HBD-Blog 6

Leaders anticipate greater focus on people, planning, and technology

September 1, 2021
September 1, 2021

This blog post is part of our 2021 series on Healthcare’s Big Disruption.

In April 2021, HealthStream surveyed more than 900 healthcare leaders to understand what they are thinking about the past, present and future of caregiving and our industry. The questions posed to them focused on healthcare improvement efforts, the organizational impact of the COVID-19 pandemic, and what's ahead for healthcare.

Healthcare executives remain optimistic

Expressing fortitude in the face of enormous challenges, healthcare executives are not letting the present devastation eclipse their hope for tomorrow. Surveyed leaders were largely upbeat about the ability of their organizations to handle whatever comes their way. When asked for their outlook on the future, a combined 92.6% of respondents answered that they were "somewhat optimistic" or "highly optimistic."

Making employees an even bigger priority

Where will leaders focus their efforts in the months and years ahead? The survey asked executives to evaluate 15 healthcare issues on a scale of 1 (low priority) to 10 (high priority). The four highest priorities, listed below, were all about healthcare employees:

  • Retaining staff
  • Attracting additional staff
  • Promoting self-care among nurses, physicians, other caregivers
  • Addressing staff burnout and mental health issues

How healthcare providers can champion their people

Going to extra lengths to support their employees will require greater one-to-one interaction, as well as adjustments to schedules, hiring, and policies. Chief nursing officers (CNOs) will have their hands full with addressing widespread burnout among their nursing staff and should work to counteract any resulting turnover. One solution is to promote self-care in ways that help the nursing workforce defuse some of the stress and pressure inherent to the COVID-19 pandemic. Chief human resources officers (CHROs) should re-focus on employee retention and engagement as the demand for healthcare workers grows, fueled by an aging U.S. population in need of care. Chief technology officers (CTOs) can incorporate technology solutions that help make patient care safer and more efficient. They can bolster telehealth functionality to connect patients and doctors remotely. Together, these leadership functions can upskill and cross-train healthcare workers using online learning tools.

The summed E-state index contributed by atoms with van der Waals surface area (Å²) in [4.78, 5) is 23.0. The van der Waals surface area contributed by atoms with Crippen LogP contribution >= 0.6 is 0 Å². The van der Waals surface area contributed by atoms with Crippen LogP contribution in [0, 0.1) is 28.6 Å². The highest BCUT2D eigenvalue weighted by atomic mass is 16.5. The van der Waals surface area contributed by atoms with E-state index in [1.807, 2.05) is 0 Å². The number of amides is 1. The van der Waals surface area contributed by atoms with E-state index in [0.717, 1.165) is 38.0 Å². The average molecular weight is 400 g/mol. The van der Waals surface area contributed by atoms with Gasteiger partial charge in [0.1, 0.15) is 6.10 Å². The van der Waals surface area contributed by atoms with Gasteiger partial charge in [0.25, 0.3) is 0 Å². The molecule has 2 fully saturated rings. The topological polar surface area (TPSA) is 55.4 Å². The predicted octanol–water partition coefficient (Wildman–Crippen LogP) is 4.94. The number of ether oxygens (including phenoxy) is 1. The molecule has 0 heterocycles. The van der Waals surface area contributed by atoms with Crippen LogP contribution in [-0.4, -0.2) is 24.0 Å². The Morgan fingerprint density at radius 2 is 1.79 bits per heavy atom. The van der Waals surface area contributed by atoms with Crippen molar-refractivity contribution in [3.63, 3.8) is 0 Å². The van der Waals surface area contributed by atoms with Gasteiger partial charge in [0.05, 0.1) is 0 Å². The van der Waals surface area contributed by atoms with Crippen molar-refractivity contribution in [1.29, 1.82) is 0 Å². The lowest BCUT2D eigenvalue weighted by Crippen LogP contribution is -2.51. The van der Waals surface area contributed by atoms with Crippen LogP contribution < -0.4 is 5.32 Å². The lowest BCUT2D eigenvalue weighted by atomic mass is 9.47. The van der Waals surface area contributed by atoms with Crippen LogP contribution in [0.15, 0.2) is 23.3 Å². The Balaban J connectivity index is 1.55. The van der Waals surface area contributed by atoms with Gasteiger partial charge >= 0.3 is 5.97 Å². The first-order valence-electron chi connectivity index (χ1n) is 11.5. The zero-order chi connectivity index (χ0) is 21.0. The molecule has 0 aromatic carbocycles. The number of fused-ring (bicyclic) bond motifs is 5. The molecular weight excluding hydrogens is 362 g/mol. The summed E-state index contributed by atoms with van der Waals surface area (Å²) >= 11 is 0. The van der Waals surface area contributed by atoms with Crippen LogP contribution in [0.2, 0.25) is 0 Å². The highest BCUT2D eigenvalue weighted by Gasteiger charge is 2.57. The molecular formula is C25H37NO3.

Focusing on people more than profits in coming years

Even though healthcare organizations have incurred significant losses during the pandemic, improving financial health was not the top concern for our surveyed executives. While important, future issues scoring higher than revenue included emergency preparedness, cybersecurity, and strengthening the supply chain. The two issues connected to capital, "Improving the financial health of your organization," and "Re-engaging consumers for primary care and elective surgery" were ranked 10th and 15th, respectively.

Change and crisis require more than incremental improvement

While healthcare leaders expressed disappointment by giving low scores to how well the past prepared them for the future, it's clear that they saw the importance of previous improvement initiatives. As more change arrives in the healthcare environment, leaders may seek new efficiencies for cross-training and managing resources. Thinking about the opportunities ahead, surveyed respondents chose optimism, tempered by the need to address serious personnel issues.

Disruption can lead to a new outlook on what and who is essential

The need for large-scale change is an important theme in the new eBook: Healthcare's Big Disruption—From Disruption to Optimism: How healthcare leaders are prioritizing change in light of the pandemic. Robin Rose, Vice President Healthcare Resource Group, authors three articles detailing the results from our 2021 survey, "What Are Healthcare Executives Thinking About the Past, Present and Future?" To understand how a crisis like the pandemic may inspire more proactive planning, and where the healthcare industry goes from here, download the eBook.

Download the eBook